With the release of a sequel 20 years in the making, I take a look back at Roland Emmerich’s original blockbuster
Following the huge success of Terminator 2 and Jurassic Park, in the mid-nineties Hollywood started to take risks on huge budget blockbusters. Independence Day was one of the simplest of these films. The idea was originally sold on to film executives as massive spaceships and huge explosion in famous landmarks. This was also probably the most heavily promoted of this wave of films – so much so that the hype around it alone was enough to have the release of Tim Burton’s Mars Attacks! pushed back (despite being a very different film) to the winter, and Steven Spielberg apparently stopped production on his version of War Of The Worlds (which eventually came out in 2005).
Everyone knows the story of Independence Day by now – huge alien spaceships appear over famous landmarks around the world, scientist Jeff Goldblum (a slightly less smooth scientist Jeff Goldblum than in Jurassic Park) intercepts a message counting down to an all out attack, President Bill Pullman gives a speech which inspires the whole world to fight back, and fighter pilot Will Smith punches an alien – so, the point of this re-view is to ask, how does this film hold up 20 years later?
Now, I’ll admit that my TV isn’t the best way to experience a film of this scale. If the explosions don’t scorch my eye-balls and give me tinnitus, I’m not getting the full effect of what director Roland Emmerich intended.
I mentioned Mars Attacks! in the introduction, and that film actually cost more than Independence Day. Now, Mars Attacks! definitely spent more on its actors (Jack Nicholson et al don’t come cheap) but it shows that Emmerich really did get a lot out of his budget. The limited use of CGI is actually a big plus point for Independence Day. Many modern blockbuster have no weight when the big explosions start happening (look at something like this year’s explode-a-thon London Has Fallen or the wanton destruction in X-Men: Apocalypse’s finale), but the use of scale models in fact makes the destruction feel more real, and a LOT less dated than what computer generated imagery could have mustered up in 1996. And when CGI is used – things like the cloud cover over the spaceships when they first arrive on Earth – it’s used sparingly enough so that it still looks good 20 years later. The iconic sequence of famous landmarks blowing up, and the President’s plane’s escape especially, still look great. There are a few dodgy CGI moments, but that’s just because we have been spoiled with what we can see on even modestly budgeted films. It will be interesting if Independence Day: Resurgence holds up in 20 years time.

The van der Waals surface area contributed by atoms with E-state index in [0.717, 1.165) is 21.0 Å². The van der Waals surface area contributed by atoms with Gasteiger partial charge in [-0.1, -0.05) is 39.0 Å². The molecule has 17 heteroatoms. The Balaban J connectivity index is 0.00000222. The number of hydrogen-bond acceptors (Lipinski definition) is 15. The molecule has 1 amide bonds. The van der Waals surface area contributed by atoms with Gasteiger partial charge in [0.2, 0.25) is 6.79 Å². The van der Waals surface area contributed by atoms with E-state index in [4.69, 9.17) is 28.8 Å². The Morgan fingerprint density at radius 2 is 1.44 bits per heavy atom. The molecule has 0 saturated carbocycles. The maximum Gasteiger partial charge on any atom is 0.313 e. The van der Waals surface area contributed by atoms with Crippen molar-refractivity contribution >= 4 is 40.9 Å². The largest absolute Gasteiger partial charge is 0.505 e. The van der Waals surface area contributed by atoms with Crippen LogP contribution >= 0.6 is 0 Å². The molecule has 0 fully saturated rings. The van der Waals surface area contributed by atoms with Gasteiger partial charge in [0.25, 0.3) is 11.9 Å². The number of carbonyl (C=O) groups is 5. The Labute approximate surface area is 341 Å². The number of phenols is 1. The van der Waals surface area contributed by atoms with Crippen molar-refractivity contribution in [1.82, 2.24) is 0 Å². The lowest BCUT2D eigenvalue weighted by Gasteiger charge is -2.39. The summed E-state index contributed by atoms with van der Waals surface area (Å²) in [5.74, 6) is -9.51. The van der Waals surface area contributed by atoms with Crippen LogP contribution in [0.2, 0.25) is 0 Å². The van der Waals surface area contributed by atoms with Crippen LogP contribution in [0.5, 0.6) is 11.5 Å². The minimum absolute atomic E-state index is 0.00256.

The humour of the script is still as effective now as well. The use of REM’s “It’s the End of the World as We Know It (And I Feel Fine)”, the SETI head scientist doing a bit of physical comedy, Jeff Goldblum and his father playing chess, from the very beginning there’s an undercurrent of homour throughout, but it’s nicely balanced and again (and I can’t believe I’m using this word so often) restrained later in the film to allow use to actually care about the characters. And of course, Will Smith is witty and cool and Jeff Goldblum is, well, Jeff Goldblum, and as watchable as ever. Also, Arrested Development and The Duff’s Mae Whitman is the President’s daughter! That’s something I didn’t realise until this re-view, and if that doesn’t justify a re-watch, I don’t know what does.
Basically, Independence Day is still as fun and enjoyable as it ever was. If you haven’t seen it in a long time, give it another watch, there’s a lot of fun to be had and lots of visually impressive moments. Also, by allowing the characters to be mortal and suffer loss (everyone of the main characters loses someone they care about) and the sheer futility of the first attempted counter-attacks, we actually get taken on a nice little journey throughout. The “all-hope-is-lost” moment actually takes up most of the middle portion of the film, but this gives the film an actual emotional weight.
It takes plenty of its cues from other classic sci-fi films (the computer virus is a nice, logical update on HG Wells’ The War Of The Worlds), but it has in turn been used as a template ever since. Obviously, credulity is stretched multiple times across the film, but looking back now, Independence Day is a blockbuster in the old tradition of epic movies. We have an awesome sweeping soundtrack, adrenaline-pumping action sequences, and maybe I’m biased, but it earns its finale, rousing inspirational speech and all.
And hey, they threw in an Airplane! reference. It’s almost like this film was made specifically for me.
What happened next? Independence Day went on to make over $800 million at the box office, and was the highest grossing film of 1996, and at the time was the 2nd highest grossing film of all time. Science fiction films moved firmly back into the mainstream, and the special effects disaster film made a comeback as well. Vague plans for a sequel finally became concrete in 2011, and here we are 5 years later with Independence Day: Resurgence being released on 23rd June 2016.
Will Smith followed this up with another huge hit in Men In Black, solidifying himself as a Grade A Hollywood superstar. His films have taken $6.6 billion at the box office so far, and has received 2 Oscar nominations, although the golden statue has eluded him so far.
Roland Emmerich made Godzilla and The Patriot, before going back to global destruction blockbusters with The Day After Tomorrow and 2012. His films have made over $3 billion at the box office.
Independence Day: Resurgence is released in the UK on 23rd July and worldwide on 24th June 2016. Book your tickets now!
Until next time, stay gold, Ponyboy, stay gold. See you soonish.
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